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Mizzou, Harvard among European Union Centers

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by Paul Schreiber

SBJ Contributing Writer

The network of European Union Centers was inaugurated in fall 1998 to enhance and promote European Union-U.S. relations. Among a total of 10 centers nationwide is the European Union Center of the University of Missouri-Columbia.

The European Union Center at Mizzou has two main emphases: the first is to stimulate academic discourse on topics of mutual interest to the European Union and Missouri, and the second is to promote the European Union and heighten its visibility in the United States.

Dr. Harold Jeffcoat, vice chancellor of the University of Missouri-Columbia and director of the European Union Center, said one objective of the center is to increase people's awareness of "what's happening in Europe in this process of European integration" so "they'll be better informed and better prepared to do business with Europe."

Another goal is "to better connect institutions, particularly business institutions and government institutions in Missouri, to have more communication and more direct developmental opportunities with member states of the European Union," he added.

The European Union, previously known as the European Community, comprises 15 member states: Austria, Belgium, Denmark, Finland, France, Germany, Greece, Ireland, Italy, Luxembourg, the Netherlands, Portugal, Spain, Sweden and the United Kingdom.

According to MU's Web site on the European Union, it is estimated these nations possess a gross domestic product 10 percent larger than that of the United States, and the European Union now forms a "major international force" united "politically and economically, much like the federal government of the United States ties our states together with common goals, policies, laws and currency."

The site also defines the European Union as a "supranational government largely concerned with promoting both European unity and economic cooperation, with an elected parliament and other branches, and it's based primarily in Brussels, Belgium."

Nine European Union-sponsored conferences will be held in Missouri over the next three years and will be open to the public.

These conferences will address topics pertinent to the integration of the European community, including high technology in the delivery of health care, and a single, shared currency and fixed interest rate, Jeffcoat said.

The next conference is slated for April, when the topic will be the European Monetary Unit, the union's shared currency, he said.

In January 1999, the European Union will launch a single currency called the euro. This monetary unit will gradually replace national currencies entirely by July 1, 2002, through a 3 1/2-year "transitional period," according to Jeffcoat. This currency unification will radically transform fiscal practices for both European businesses and U.S. companies transacting business in Europe.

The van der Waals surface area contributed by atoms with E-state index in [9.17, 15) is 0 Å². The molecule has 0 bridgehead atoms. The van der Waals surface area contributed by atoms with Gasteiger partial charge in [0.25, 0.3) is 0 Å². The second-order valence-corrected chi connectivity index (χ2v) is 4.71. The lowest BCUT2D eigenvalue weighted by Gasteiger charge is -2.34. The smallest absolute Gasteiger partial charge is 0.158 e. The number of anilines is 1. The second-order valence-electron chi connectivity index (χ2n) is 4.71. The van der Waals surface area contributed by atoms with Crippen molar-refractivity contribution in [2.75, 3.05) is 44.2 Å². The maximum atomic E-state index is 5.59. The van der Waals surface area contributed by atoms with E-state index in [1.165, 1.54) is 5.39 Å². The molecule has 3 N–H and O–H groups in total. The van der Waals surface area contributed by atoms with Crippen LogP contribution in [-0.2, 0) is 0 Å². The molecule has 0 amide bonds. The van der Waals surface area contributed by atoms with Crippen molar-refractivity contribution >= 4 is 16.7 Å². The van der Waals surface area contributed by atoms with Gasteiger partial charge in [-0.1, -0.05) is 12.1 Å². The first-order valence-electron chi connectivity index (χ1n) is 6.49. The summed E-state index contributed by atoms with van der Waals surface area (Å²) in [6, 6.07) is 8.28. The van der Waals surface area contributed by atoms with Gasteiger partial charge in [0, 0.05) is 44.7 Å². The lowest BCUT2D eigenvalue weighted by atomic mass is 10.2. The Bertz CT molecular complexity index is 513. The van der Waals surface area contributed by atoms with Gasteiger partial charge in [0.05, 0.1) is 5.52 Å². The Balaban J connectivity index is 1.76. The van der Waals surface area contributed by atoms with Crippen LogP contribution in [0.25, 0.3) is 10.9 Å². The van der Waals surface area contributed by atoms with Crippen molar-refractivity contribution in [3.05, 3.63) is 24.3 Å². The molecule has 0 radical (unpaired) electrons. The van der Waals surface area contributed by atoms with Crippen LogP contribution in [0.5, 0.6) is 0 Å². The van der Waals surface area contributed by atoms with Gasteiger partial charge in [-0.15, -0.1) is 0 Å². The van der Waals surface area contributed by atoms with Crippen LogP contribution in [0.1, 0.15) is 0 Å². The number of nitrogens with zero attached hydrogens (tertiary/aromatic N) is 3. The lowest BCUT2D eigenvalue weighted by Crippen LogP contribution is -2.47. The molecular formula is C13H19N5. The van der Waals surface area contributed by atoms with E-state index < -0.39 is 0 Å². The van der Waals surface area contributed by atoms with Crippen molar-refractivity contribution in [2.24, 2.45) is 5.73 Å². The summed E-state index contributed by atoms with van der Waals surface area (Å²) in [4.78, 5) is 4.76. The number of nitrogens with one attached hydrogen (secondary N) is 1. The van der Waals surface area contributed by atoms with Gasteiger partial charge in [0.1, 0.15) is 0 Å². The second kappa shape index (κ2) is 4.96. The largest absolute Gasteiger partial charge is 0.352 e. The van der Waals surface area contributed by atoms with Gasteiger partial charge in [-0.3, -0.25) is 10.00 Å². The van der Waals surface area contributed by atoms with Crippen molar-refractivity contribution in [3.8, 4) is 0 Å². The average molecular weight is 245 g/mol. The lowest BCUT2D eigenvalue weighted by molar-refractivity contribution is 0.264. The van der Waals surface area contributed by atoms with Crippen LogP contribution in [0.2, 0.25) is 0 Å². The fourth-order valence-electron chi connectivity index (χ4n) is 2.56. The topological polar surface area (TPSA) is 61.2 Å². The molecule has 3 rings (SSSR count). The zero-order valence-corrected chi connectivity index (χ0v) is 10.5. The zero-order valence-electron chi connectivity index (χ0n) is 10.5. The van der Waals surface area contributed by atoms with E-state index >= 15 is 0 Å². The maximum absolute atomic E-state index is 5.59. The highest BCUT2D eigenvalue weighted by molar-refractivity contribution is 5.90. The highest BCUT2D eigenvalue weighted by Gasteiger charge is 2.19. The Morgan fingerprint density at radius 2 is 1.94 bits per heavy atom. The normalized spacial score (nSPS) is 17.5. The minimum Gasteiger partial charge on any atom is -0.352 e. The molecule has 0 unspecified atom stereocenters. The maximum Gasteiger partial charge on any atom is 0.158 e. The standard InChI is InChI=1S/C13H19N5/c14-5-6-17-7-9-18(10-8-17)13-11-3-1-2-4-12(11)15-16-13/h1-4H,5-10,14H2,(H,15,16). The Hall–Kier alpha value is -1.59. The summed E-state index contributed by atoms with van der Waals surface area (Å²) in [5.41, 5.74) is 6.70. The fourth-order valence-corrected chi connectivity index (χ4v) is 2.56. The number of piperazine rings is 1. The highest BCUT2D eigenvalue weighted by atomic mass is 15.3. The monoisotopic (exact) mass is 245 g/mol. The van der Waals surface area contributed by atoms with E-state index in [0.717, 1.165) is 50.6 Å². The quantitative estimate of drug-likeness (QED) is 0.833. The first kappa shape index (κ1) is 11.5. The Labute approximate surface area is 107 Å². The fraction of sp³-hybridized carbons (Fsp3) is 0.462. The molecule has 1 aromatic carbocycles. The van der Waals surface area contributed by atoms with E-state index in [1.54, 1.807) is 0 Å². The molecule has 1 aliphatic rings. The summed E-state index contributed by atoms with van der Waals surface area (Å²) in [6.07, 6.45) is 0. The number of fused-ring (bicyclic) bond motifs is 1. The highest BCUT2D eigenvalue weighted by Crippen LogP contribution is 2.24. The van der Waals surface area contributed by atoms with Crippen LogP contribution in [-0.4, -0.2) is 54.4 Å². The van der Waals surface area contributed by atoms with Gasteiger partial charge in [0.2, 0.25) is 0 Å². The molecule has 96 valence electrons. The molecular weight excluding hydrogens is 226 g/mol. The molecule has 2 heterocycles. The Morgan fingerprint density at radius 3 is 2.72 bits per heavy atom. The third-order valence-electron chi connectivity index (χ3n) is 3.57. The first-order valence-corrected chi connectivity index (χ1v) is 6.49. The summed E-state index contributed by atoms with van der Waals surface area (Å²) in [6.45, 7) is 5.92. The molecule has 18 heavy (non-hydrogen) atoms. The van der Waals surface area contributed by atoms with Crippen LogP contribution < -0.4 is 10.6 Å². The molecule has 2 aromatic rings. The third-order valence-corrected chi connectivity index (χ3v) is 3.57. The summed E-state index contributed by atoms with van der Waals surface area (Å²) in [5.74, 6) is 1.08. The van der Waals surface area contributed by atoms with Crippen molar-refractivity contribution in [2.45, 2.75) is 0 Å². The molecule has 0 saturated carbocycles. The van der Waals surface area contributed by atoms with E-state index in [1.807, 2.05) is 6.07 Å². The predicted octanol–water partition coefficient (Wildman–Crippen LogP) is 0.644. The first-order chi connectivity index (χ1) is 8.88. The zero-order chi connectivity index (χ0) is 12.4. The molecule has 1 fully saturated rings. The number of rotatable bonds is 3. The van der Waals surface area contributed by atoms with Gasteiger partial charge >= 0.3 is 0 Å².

Several multinational companies, such as Sprint, Anheuser-Busch, Monsanto, Ralston-Purina and Trans World Airlines have headquarters in Missouri. These companies and others will be directly affected by events in the European Union. Europe is the No. 1 foreign investor in Missouri, according to a study by the European-American Council in Washington, D.C.

Other schools that share the distinction of offering European Union Centers include the University of Washington-Seattle, the University of Wisconsin-Madison and Harvard University.

Jeffcoat said the European Union Center at MU addresses concerns from a different vantage point than other centers. Citing its particular position on the map, he said, "we have a geographical area that's rather expansive, and the range of issues we're dealing with are much broader than most of the other centers that have more specific interests."

The European Union Center at MU is "funded by a grant from the European Union, the European Commission," Jeffcoat said.

This funding will support the center for its first three years of operation. Beyond that time, "we're looking to raise additional funds from interested parties that might want to help us do this work," Jeffcoat added.


Part of the center's purpose is to stimulate discourse on topics of interest to the European Union and Missouri.[[In-content Ad]]


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